While until recently research on assessment in the SSH focused on the deficiencies of the current assessment methods, such as bibliometrics and scientometrics, there is now much research going on that takes a bottom-up approach and focuses on research practices in the SSH and reflects on how to assess SSH research with its own methods instead of applying and adjusting the methods developed for and in the natural and life sciences (see also Hammarfelt, 2016: 115). This is an important development because we can learn from the examples shown in the sections above that whenever the scholars felt that the assessment procedures were imposed top-down without proper adjustments to SSH research, it resulted in boycott or resistance (see for example, Academics Australia, 2008; Andersen et al., 2009; Mair, 2016).

The projects presented in this article show furthermore that if the assessment procedures adequately reflect the SSH research practices, scholars are ready to collaborate (for example, Giménez-Toledo et al., 2013; Ochsner et al., 2014) and to accept more easily research assessment, like in the Norwegian or German case (Aagaard et al., 2015; Sivertsen, 2016; Stierstorfer and Schneck, 2016). Full-coverage databases including all relevant document types are of value for scholarly work (Gogolin, 2016; Sandor and Vorndran, 2014a, b) and increase the visibility of humanities research production (Aagaard et al., 2015). While there are some degrees of convergence in some countries regarding their databases (Giménez-Toledo et al., 2016), the conditions for full interoperability have yet to be discussed. It also has to be born in mind that universities fulfil different missions and countries face diverse challenges. Criteria and procedures for research evaluation should be adapted to the missions of the universities and to the specific aims of the evaluation (Loprieno et al., 2016).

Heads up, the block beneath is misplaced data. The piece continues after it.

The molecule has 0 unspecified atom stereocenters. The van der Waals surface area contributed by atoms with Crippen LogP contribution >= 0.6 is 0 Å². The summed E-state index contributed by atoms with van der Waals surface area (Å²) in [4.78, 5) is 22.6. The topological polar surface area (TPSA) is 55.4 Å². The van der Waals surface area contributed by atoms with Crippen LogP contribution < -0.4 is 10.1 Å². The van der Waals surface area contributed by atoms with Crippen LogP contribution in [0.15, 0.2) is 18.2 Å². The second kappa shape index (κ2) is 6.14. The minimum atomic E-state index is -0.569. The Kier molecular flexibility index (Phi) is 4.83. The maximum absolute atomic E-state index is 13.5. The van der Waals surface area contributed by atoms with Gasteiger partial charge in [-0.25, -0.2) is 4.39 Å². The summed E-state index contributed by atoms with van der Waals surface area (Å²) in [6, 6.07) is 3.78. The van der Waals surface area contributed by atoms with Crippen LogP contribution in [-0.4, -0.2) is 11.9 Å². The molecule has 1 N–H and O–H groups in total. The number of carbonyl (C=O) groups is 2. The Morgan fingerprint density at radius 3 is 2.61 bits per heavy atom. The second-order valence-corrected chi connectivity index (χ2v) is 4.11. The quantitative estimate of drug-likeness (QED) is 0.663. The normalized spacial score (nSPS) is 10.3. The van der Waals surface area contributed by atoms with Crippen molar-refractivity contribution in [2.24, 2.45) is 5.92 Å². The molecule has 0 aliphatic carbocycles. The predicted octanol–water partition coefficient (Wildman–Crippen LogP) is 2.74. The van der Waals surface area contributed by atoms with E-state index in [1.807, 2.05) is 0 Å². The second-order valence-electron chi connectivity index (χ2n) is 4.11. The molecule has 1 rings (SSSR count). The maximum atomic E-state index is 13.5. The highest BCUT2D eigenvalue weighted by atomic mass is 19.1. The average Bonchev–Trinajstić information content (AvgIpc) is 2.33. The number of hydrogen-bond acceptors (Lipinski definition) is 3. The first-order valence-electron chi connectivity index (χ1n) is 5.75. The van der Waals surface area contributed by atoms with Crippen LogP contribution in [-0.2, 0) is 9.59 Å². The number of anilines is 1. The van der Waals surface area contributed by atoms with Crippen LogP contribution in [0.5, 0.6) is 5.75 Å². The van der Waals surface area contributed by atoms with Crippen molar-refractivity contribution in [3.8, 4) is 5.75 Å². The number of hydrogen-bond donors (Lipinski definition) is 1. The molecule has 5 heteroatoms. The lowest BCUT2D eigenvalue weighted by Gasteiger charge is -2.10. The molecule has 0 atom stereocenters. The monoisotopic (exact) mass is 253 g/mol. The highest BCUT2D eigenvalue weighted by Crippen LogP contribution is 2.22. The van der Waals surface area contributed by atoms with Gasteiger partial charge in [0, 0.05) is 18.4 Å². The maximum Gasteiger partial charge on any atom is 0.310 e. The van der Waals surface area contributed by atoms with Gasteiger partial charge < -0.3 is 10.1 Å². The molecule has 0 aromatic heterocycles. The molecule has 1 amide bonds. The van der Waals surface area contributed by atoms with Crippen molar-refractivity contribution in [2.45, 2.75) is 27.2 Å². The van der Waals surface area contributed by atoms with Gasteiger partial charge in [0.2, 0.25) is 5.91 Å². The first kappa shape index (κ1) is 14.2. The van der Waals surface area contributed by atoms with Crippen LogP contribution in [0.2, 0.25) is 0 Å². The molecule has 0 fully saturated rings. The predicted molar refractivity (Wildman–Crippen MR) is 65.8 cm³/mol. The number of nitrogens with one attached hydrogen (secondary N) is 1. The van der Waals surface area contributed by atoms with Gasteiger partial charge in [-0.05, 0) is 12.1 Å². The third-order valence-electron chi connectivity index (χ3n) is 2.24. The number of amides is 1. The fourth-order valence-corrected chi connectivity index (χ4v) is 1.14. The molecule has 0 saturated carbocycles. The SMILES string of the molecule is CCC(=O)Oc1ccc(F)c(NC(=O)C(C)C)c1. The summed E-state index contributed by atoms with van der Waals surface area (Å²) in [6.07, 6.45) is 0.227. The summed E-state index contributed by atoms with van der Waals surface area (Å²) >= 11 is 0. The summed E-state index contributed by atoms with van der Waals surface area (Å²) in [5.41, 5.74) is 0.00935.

The future of research assessment in the humanities lies therefore in bottom-up procedures that are based on the research practices in the respective disciplines. However, the projects presented in this article show that more research on the research practices in the humanities is needed. Such research has only started. If bottom-up approaches are to be followed, more knowledge is needed on how research is conducted and disseminated as well as how it is used by different stakeholders including the SSH researchers themselves.